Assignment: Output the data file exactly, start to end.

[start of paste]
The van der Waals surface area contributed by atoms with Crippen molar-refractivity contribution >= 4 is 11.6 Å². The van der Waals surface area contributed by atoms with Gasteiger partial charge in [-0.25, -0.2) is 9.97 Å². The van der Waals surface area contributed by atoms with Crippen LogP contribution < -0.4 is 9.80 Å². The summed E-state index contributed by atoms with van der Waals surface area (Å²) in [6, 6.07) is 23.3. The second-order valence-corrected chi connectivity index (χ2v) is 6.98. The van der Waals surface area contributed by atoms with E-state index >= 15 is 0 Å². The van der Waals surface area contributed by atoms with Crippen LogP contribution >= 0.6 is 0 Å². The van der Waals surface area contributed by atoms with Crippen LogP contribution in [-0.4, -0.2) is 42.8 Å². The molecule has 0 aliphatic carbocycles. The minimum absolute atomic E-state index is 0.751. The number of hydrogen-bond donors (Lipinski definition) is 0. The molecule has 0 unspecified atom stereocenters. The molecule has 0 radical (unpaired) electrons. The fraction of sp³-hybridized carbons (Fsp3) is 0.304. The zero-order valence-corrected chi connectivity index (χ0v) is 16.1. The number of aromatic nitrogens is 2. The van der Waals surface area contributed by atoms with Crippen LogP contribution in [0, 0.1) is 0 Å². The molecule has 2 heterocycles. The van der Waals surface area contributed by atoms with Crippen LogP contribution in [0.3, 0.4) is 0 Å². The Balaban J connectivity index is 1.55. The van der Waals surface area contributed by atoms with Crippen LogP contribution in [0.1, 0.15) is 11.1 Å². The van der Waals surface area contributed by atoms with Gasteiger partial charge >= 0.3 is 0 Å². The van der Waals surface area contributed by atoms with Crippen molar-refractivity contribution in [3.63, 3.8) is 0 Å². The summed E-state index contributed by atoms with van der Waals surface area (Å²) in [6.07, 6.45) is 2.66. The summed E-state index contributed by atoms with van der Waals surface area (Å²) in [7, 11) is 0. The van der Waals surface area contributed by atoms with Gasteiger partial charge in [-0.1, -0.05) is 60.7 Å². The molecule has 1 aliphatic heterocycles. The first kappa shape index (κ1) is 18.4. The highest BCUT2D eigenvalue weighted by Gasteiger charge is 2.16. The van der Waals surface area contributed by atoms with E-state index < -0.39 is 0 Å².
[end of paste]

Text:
The van der Waals surface area contributed by atoms with Crippen molar-refractivity contribution >= 4 is 11.6 Å². The van der Waals surface area contributed by atoms with Gasteiger partial charge in [-0.25, -0.2) is 9.97 Å². The van der Waals surface area contributed by atoms with Crippen LogP contribution < -0.4 is 9.80 Å². The summed E-state index contributed by atoms with van der Waals surface area (Å²) in [6, 6.07) is 23.3. The second-order valence-corrected chi connectivity index (χ2v) is 6.98. The van der Waals surface area contributed by atoms with E-state index >= 15 is 0 Å². The van der Waals surface area contributed by atoms with Crippen LogP contribution >= 0.6 is 0 Å². The van der Waals surface area contributed by atoms with Crippen LogP contribution in [-0.4, -0.2) is 42.8 Å². The molecule has 0 aliphatic carbocycles. The minimum absolute atomic E-state index is 0.751. The number of hydrogen-bond donors (Lipinski definition) is 0. The molecule has 0 unspecified atom stereocenters. The molecule has 0 radical (unpaired) electrons. The fraction of sp³-hybridized carbons (Fsp3) is 0.304. The zero-order valence-corrected chi connectivity index (χ0v) is 16.1. The number of aromatic nitrogens is 2. The van der Waals surface area contributed by atoms with Crippen LogP contribution in [0, 0.1) is 0 Å². The molecule has 2 heterocycles. The van der Waals surface area contributed by atoms with Crippen LogP contribution in [0.3, 0.4) is 0 Å². The Balaban J connectivity index is 1.55. The van der Waals surface area contributed by atoms with Crippen LogP contribution in [0.1, 0.15) is 11.1 Å². The van der Waals surface area contributed by atoms with Gasteiger partial charge >= 0.3 is 0 Å². The van der Waals surface area contributed by atoms with Crippen molar-refractivity contribution in [3.63, 3.8) is 0 Å². The summed E-state index contributed by atoms with van der Waals surface area (Å²) in [6.07, 6.45) is 2.66. The summed E-state index contributed by atoms with van der Waals surface area (Å²) in [7, 11) is 0. The van der Waals surface area contributed by atoms with Gasteiger partial charge in [-0.1, -0.05) is 60.7 Å². The molecule has 1 aliphatic heterocycles. The first kappa shape index (κ1) is 18.4. The highest BCUT2D eigenvalue weighted by Gasteiger charge is 2.16. The van der Waals surface area contributed by atoms with E-state index < -0.39 is 0 Å².